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What are Molasses Cookies?

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  • Written By: Elizabeth West
  • Edited By: Allegra J. Lingo
  • Images By: Kenton, Calgary Reviews, Kellyschulz, n/a, Grafismail
  • Last Modified Date: 19 September 2016
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Baked with ginger and other spices, molasses cookies go great with coffee or milk, and have a warm appeal during the winter months. A byproduct of sugar-making from sugar cane or sugar beets, molasses contains nutrients refined out of the finished sugar product. In Britain, where it is used frequently, it's known as treacle. Most countries that use molasses have found a way to incorporate it into baked treats.

Molasses cookies have been around in the US since colonial times, when sugar was expensive and molasses was the preferred sweetener. Molasses cookies are a popular way for contemporary cooks to use the old-fashioned syrup. Of the three grades of molasses, first and second are the sweetest, and blackstrap is the darkest and most concentrated. Cookies are usually made with the two lighter grades.

Gingerbread men are a traditional cookie made with molasses. Their first appearance was in the court of Elizabeth I of England. Very popular with children, gingerbread men can be decorated with icing, candies, or simply cut with cookie cutters in the shape of a little person. Gingerbread houses, cards, and even pets are common other shaped forms. These cookies were immortalized in a popular nursery rhyme, first published in St. Nicholas magazine in 1875.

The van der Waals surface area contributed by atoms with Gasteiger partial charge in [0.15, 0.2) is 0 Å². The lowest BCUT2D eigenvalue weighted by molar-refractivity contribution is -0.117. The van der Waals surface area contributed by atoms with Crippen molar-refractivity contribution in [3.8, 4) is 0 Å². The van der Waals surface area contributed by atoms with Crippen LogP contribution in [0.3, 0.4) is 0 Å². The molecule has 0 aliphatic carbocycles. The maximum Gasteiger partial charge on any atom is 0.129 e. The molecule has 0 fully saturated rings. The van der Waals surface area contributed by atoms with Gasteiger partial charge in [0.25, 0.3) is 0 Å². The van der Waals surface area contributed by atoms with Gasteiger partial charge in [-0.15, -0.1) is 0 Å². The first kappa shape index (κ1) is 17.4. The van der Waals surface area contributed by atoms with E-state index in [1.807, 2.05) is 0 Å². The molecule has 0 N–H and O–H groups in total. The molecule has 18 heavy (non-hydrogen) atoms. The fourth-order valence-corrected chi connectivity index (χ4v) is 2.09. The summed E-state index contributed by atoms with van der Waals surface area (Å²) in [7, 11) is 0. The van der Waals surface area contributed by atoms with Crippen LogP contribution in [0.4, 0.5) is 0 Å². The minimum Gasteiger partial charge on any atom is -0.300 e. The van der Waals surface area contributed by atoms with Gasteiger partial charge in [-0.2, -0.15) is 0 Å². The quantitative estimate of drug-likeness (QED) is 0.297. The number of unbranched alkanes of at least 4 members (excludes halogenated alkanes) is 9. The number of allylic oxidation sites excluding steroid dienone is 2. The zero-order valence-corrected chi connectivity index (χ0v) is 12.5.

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Ginger snaps are crisp sugary molasses cookies that contain brown sugar, cinnamon, ginger, and cloves. These cookies are thought to have originated in medieval Germany when molasses and honey were the only sweeteners available, long before the advent of refined sugar. Numerous companies produce packaged varieties of ginger snaps, but true cookie aficionados will assert that only their favorite homemade recipe will do. Next to gingerbread men, they are probably the most familiar molasses cookie.

Pepparkakor, Swedish ginger snaps, are a more highly spiced version of molasses cookies, and some recipes include allspice and cardamom. The name translates to "pepper cookie," although they don't really contain pepper. Traditionally served at Christmas in Sweden, they are rolled out very thin and left round or cut into decorative shapes like people, animals, or hearts. They are often decorated with icing. Pepparkakor are also used as Christmas ornaments, with a hole punched in the top and a ribbon tied through.

Pfeffernüsse are German molasses cookies also eaten at Christmas. These tiny bite-sized "pepper nut" cookies are made with ground nuts and usually dusted liberally with confectioner's sugar. Some recipes actually do contain small amounts of white or black pepper, and either molasses or honey. They are soft when they first come out of the oven, but grow crisp and hard as they cool. Many people like to dunk them in a beverage before eating.

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